Interactive games on inherited traits introduce children to the fundamentals of genetics in a multisensory environment. Children can learn about genotypes, an organism's complete hereditary information, and phenotypes, the organism's visible properties. They can play with dominant and recessive genes, matching them inside Punnett squares, which are diagrams scientists use to determine the distribution of inherited traits.
Mix and Match Traits
Children can play online games in which they select various combinations of genes from two parents to create a baby with a particular set of physical features. For example, in the Canadian Museum of Nature's "Pass the Genes, Please," children pair one gene from each parent's two genes to create a particular trait, such as hair colour, dimples, or detached or attached ear lobes, for baby Melvin. The child must figure out the correct combination of dominant and recessive genes to match the trait in the baby's picture. In the museum's "Mix Those Genes!" game, children can mix and match genes from three different women and three different men to create offspring with different eye colours.
Solve Cases Involving Genetics
Children can read through cases describing various situations that involve genetics online, answering questions to solve the mystery. The Science2Discover website offers several cases to solve, revolving around disease inheritance, a baby's gender, varying heights of pea plants, DNA evidence left at a crime scene and the true identity of someone claiming to be a Russian princess.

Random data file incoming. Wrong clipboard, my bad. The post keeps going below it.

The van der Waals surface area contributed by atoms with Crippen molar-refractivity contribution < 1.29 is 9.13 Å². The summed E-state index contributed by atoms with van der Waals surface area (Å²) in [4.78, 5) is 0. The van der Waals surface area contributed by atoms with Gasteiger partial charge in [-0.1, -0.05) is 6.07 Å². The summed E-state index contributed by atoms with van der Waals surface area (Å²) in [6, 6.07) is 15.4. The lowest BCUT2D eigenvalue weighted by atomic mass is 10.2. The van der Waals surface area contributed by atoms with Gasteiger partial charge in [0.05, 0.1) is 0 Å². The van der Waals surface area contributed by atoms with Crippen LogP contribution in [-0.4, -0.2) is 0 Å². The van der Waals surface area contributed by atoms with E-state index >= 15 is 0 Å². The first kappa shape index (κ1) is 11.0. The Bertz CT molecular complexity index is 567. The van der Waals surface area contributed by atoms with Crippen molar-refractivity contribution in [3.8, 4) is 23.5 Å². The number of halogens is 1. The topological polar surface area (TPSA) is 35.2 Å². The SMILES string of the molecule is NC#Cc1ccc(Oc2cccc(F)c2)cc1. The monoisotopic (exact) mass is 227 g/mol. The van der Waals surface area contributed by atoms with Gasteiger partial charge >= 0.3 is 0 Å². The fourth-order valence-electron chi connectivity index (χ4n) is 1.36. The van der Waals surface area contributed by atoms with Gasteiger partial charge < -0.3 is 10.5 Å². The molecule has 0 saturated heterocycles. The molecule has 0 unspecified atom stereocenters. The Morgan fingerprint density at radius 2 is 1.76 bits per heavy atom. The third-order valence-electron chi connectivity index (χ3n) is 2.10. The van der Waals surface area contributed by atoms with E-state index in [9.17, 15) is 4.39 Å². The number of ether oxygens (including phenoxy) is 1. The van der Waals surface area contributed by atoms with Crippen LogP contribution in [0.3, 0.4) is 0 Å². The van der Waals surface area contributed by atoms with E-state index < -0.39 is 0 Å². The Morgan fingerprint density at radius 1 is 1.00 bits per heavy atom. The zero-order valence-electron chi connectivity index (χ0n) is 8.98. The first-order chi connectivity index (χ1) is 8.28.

Explore Disease Resistance and Diversity
While some genes control physical appearance, other genes help a species to survive, such as genes that control resistance to disease or rare genes that ensure genetic diversity. Children can play online games in which they breed animals with disease-resistant or valuable genes over successive generations. In the Minnesota Zoo's "Zoo Matchmaker," children study the genes of male and female tigers, pairing them to breed babies with greater resistance to disease. The game presents a Punnett square to the children so they can see how the two genes from each parent match up. The game also explains the case of feline distemper, which can annihilate small populations of tigers. Children can breed the big cats to increase genetic diversity in the Minnesota Zoo game. As an added challenge, they must balance the goal of increased diversity against the risk of inbreeding.
Test for Clones
Cloning games introduce children to inherited traits from a single parent. In the Canadian Museum of Nature's game "Copy Cat," children must select one kitten from among three candidates and analyse the kitten's DNA to see if it matches the parent cat. Children can also take an interactive quiz on cloning on the museum's website, in which they must determine if certain statements are true or false. For example, the game asks if Dolly the Sheep was the first cloned animal. Children discover that scientists cloned frog embryos in the early 20th century. Dolly was the first cloned mammal.
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